Psst. Wanna Buy a Whale?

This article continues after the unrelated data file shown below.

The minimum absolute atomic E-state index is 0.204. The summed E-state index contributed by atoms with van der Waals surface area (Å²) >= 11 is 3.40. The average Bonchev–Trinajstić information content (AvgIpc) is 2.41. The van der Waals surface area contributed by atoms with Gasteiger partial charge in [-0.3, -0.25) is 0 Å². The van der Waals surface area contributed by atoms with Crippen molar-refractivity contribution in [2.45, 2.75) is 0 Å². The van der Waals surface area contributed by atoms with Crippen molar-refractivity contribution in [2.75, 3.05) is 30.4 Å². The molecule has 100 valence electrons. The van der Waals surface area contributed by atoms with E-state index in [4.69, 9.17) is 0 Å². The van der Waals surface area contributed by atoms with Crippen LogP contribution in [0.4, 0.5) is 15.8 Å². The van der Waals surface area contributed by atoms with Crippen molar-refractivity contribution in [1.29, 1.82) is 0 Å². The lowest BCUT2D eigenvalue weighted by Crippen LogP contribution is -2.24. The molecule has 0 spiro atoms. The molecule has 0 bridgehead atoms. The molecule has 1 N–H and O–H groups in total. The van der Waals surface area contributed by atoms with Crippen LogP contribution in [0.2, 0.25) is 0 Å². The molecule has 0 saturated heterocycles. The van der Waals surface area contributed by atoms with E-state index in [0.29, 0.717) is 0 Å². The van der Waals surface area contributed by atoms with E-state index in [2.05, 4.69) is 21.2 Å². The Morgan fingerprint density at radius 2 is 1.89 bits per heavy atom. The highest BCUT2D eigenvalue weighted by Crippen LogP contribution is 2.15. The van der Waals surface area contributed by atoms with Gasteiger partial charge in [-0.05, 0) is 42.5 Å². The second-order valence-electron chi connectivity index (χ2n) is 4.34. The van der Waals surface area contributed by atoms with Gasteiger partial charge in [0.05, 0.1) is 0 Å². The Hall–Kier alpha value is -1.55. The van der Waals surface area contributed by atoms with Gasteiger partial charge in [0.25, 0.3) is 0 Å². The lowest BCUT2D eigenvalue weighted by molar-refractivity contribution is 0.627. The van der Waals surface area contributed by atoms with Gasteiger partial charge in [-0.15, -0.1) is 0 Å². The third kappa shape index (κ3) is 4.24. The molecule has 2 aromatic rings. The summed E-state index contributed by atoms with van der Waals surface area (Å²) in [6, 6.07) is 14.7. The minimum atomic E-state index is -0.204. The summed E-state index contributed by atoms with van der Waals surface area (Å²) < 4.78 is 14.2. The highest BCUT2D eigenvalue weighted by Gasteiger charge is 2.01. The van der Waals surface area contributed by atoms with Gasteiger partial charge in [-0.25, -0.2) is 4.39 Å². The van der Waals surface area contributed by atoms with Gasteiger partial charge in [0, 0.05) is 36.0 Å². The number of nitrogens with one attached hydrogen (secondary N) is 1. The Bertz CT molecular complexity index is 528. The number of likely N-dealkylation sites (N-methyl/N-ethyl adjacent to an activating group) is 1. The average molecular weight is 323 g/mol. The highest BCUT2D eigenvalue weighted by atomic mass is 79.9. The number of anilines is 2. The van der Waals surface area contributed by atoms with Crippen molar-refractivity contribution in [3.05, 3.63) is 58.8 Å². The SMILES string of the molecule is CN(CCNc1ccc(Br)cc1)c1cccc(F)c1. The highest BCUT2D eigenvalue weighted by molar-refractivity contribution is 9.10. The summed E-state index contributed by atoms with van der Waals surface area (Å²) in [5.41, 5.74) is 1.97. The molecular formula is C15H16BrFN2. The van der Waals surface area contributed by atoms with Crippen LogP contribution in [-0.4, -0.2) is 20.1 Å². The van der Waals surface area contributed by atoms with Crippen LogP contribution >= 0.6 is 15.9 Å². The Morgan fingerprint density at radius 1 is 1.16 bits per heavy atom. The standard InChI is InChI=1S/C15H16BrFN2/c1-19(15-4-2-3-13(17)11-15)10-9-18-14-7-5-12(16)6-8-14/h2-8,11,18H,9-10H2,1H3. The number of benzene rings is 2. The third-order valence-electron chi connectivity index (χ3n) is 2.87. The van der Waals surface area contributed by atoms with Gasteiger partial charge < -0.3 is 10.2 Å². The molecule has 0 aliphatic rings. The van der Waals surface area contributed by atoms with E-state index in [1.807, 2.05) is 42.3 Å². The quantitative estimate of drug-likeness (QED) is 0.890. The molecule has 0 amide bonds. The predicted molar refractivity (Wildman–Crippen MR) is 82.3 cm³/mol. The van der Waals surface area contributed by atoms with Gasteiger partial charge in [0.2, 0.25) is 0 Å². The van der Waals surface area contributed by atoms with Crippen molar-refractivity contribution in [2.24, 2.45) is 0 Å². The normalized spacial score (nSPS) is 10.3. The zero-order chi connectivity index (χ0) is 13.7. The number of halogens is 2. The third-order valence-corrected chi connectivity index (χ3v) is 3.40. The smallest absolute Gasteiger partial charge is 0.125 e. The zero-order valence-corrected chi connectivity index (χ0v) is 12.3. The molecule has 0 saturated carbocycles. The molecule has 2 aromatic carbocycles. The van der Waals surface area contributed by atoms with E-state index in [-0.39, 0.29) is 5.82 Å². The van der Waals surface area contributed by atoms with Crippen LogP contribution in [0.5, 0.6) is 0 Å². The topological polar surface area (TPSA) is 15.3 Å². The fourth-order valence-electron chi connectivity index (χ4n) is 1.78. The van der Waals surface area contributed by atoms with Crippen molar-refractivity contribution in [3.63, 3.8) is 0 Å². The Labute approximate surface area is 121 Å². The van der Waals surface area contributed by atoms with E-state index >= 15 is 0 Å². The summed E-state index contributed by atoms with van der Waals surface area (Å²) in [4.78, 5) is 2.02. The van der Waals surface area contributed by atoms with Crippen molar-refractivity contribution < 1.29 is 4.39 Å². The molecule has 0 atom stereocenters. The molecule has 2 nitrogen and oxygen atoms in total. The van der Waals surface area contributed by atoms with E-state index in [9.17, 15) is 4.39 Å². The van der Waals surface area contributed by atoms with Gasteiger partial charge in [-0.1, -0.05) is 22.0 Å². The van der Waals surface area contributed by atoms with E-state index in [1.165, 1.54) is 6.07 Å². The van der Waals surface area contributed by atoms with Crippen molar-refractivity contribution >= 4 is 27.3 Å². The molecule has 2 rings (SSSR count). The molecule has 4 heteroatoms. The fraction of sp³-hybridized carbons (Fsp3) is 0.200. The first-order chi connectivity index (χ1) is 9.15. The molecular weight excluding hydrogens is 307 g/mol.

first_imgThe world banned most whaling in 1986, but sometimes it’s hard to tell. The number of whales killed by whalers has doubled since the 1990s, with so-called scientific whaling claiming roughly 1000 annually, and perhaps 600 more captured by scofflaw nations. The International Whaling Commission (IWC) appears stuck on developing new conservation agreements.Now several researchers are proposing a possible solution: Create a cap-and-trade market for swapping permits to kill or conserve whales. But critics of the “whale shares” idea have already sharpened their harpoons. In an article in Ecological Applications, Leah Gerber of Arizona State University (ASU), Tempe, and colleagues spell out how this controversial idea would benefit both whales and whalers. They argue it also could be a model for helping turtles, sharks, and seabirds. “The paper succeeds in shifting the dialogue about whaling, and actually modeling the crucial dynamic between whaling and conservation,” says Stephen Palumbi of Stanford University in Palo Alto, California.Sign up for our daily newsletterGet more great content like this delivered right to you!Country *AfghanistanAland IslandsAlbaniaAlgeriaAndorraAngolaAnguillaAntarcticaAntigua and BarbudaArgentinaArmeniaArubaAustraliaAustriaAzerbaijanBahamasBahrainBangladeshBarbadosBelarusBelgiumBelizeBeninBermudaBhutanBolivia, Plurinational State ofBonaire, Sint Eustatius and SabaBosnia and HerzegovinaBotswanaBouvet IslandBrazilBritish Indian Ocean TerritoryBrunei DarussalamBulgariaBurkina FasoBurundiCambodiaCameroonCanadaCape VerdeCayman IslandsCentral African RepublicChadChileChinaChristmas IslandCocos (Keeling) IslandsColombiaComorosCongoCongo, The Democratic Republic of theCook IslandsCosta RicaCote D’IvoireCroatiaCubaCuraçaoCyprusCzech RepublicDenmarkDjiboutiDominicaDominican RepublicEcuadorEgyptEl SalvadorEquatorial GuineaEritreaEstoniaEthiopiaFalkland Islands (Malvinas)Faroe IslandsFijiFinlandFranceFrench GuianaFrench PolynesiaFrench Southern TerritoriesGabonGambiaGeorgiaGermanyGhanaGibraltarGreeceGreenlandGrenadaGuadeloupeGuatemalaGuernseyGuineaGuinea-BissauGuyanaHaitiHeard Island and Mcdonald IslandsHoly See (Vatican City State)HondurasHong KongHungaryIcelandIndiaIndonesiaIran, Islamic Republic ofIraqIrelandIsle of ManIsraelItalyJamaicaJapanJerseyJordanKazakhstanKenyaKiribatiKorea, Democratic People’s Republic ofKorea, Republic ofKuwaitKyrgyzstanLao People’s Democratic RepublicLatviaLebanonLesothoLiberiaLibyan Arab JamahiriyaLiechtensteinLithuaniaLuxembourgMacaoMacedonia, The Former Yugoslav Republic ofMadagascarMalawiMalaysiaMaldivesMaliMaltaMartiniqueMauritaniaMauritiusMayotteMexicoMoldova, Republic ofMonacoMongoliaMontenegroMontserratMoroccoMozambiqueMyanmarNamibiaNauruNepalNetherlandsNew CaledoniaNew ZealandNicaraguaNigerNigeriaNiueNorfolk IslandNorwayOmanPakistanPalestinianPanamaPapua New GuineaParaguayPeruPhilippinesPitcairnPolandPortugalQatarReunionRomaniaRussian FederationRWANDASaint Barthélemy Saint Helena, Ascension and Tristan da CunhaSaint Kitts and NevisSaint LuciaSaint Martin (French part)Saint Pierre and MiquelonSaint Vincent and the GrenadinesSamoaSan MarinoSao Tome and PrincipeSaudi ArabiaSenegalSerbiaSeychellesSierra LeoneSingaporeSint Maarten (Dutch part)SlovakiaSloveniaSolomon IslandsSomaliaSouth AfricaSouth Georgia and the South Sandwich IslandsSouth SudanSpainSri LankaSudanSurinameSvalbard and Jan MayenSwazilandSwedenSwitzerlandSyrian Arab RepublicTaiwanTajikistanTanzania, United Republic ofThailandTimor-LesteTogoTokelauTongaTrinidad and TobagoTunisiaTurkeyTurkmenistanTurks and Caicos IslandsTuvaluUgandaUkraineUnited Arab EmiratesUnited KingdomUnited StatesUruguayUzbekistanVanuatuVenezuela, Bolivarian Republic ofVietnamVirgin Islands, BritishWallis and FutunaWestern SaharaYemenZambiaZimbabweI also wish to receive emails from AAAS/Science and Science advertisers, including information on products, services and special offers which may include but are not limited to news, careers information & upcoming events.Required fields are included by an asterisk(*)Setting up a system of controlled fishing permits—known as catch shares—has helped protect fisheries. And a cap-and-trade system for trading pollution permits was a clear success in controlling acid rain. Gerber, along with Chris Costello and Steven Gaines of the University of California, Santa Barbara, first proposed applying similar market-based ideas to whaling in January 2012. In principle, they argued, a central authority could set a maximum harvest level, then offer shares or permits to anyone who wanted to buy the right to kill—including environmental groups that would have no intention of using the permit. The idea is that whalers might make more money by selling their permits to environmentalists than by actually killing the whales.  Now the trio has created a model to examine in more detail how a cap-and-trade market might impact whale populations and how the costs and benefits would change for people who want to hunt or conserve them. The model combines whale population dynamics with an economic model of demand for whales and shows what happens to prices and populations when whalers and nongovernmental organizations (NGOs) exchange shares. They examined the dynamics for three kinds of whales: minkes, bowheads, and gray whales.North Atlantic minke whales number about 72,000, and 550 are caught annually, including for subsistence, as well as for scientific whaling. The model predicts that conservationists wouldn’t have any incentive to buy shares of minke whales until hunters deplete the population to a level of concern, which could take 10 years. But with bowheads, which are slowly recovering from intense whaling in the 19th century, conservations groups would be highly motivated to buy all the shares for 13 years, until the population grows to the carrying capacity. And they would purchase shares in gray whales for 30 years. With all three species, prices converged on $10,000 a share.The total cost to buy all the whale shares of all three species over 20 years would run about $114 million, the researchers calculate. Considered on an annual basis, that’s a fraction of what NGOs spend now on whale campaigns. So, even at that price, conservationists could save more whales for less money than they do now, the authors conclude. And whalers would benefit when they sell shares because they make money without having to get their feet wet. “[A] well-designed whale conservation market simultaneously enhances conservation welfare and whaler welfare relative to the status quo,” Gerber and colleagues write. “In some sense this is unsurprising: Allowing voluntary trade, rather than forbidding it, tends to make both parties in an economic transaction better off.”Palumbi, however, says he doesn’t put too much stock in these numbers. “The paper is almost certainly wrong in detail about whales and whaling,” he says. “It misses many of the messy realities of modern whaling, such as the huge subsidy that Japan gives its whalers.” The main advance, he says, is creating a framework for calculating the values of competing uses.  A companion paper, by Martin Smith, an economist at Duke University in Durham, North Carolina, and others, identifies several other problems with the idea. Any of these could lead to “lower overall welfare for society” and could increase threats to marine mammals, they say. The first problem is known as free riding. A dead whale is, in economic terms, a private good. Only the ship that pays for the right to catch a whale will profit from it. But a living whale is a public good. If one NGO pays to keep it alive, all the other NGOs derive the same benefit. As do all the whale-lovers who never contribute to an NGO. That means it could become difficult for NGOs to raise funds.  Second, if trade in whale meat is legalized, it could be difficult to identify black market meat. Monitoring and enforcement would be a challenge. “These problems are not easily solved,” adds Scott Baker of Oregon State University, Corvallis. His molecular sleuthing of whalemeat markets has shows a large trade in illegal or unreported whale products. A return to commercial whaling, he suspects, would provide even greater incentives for illegal hunting.And then there is the hot-button issue of setting a cap and allocating shares. Politics is already a challenge at the IWC, where small nations sometimes trade votes for economic benefit. “Replacing the IWC’s fragile moratorium with cap-and-trade does not guarantee that the geopolitical entanglements that have generated the current stalemate will be eliminated,” Smith writes. Worse, it could set off a dash to secure whaling rights in order to sell them later for cash. Gerber and her colleagues concede many of these points, but say they are not unique to a conservation market.Finally, what about the, well, moral repugnancy that some wildlife advocates feel about putting a price on majestic animals like whales? Gerber tried to address the issue last spring in Issues in Science and Technology. “The debate in biodiversity conservation between economics and ethics, or between pragmatism and principle, is in many ways a misguided contest, one that assumes that there exists a deep philosophical division between environmental ethics and societal action,” she wrote with her ASU colleague Ben Minteer, an environmental ethicist. “Being pragmatic in whale conservation policy does not mean selling out on conservationist principles.”At the moment, a whale market exists only in the realm of ideas. “My guess is that it would probably require a renegotiation of the International Convention for the Regulation of Whaling to make the structural changes required for the global whale auction envisaged,” Baker says. For the foreseeable future, the battle over whales will continue to play out with unregulated hunts, dangerous zodiac chases, and freezers full of aging whale meat.last_img read more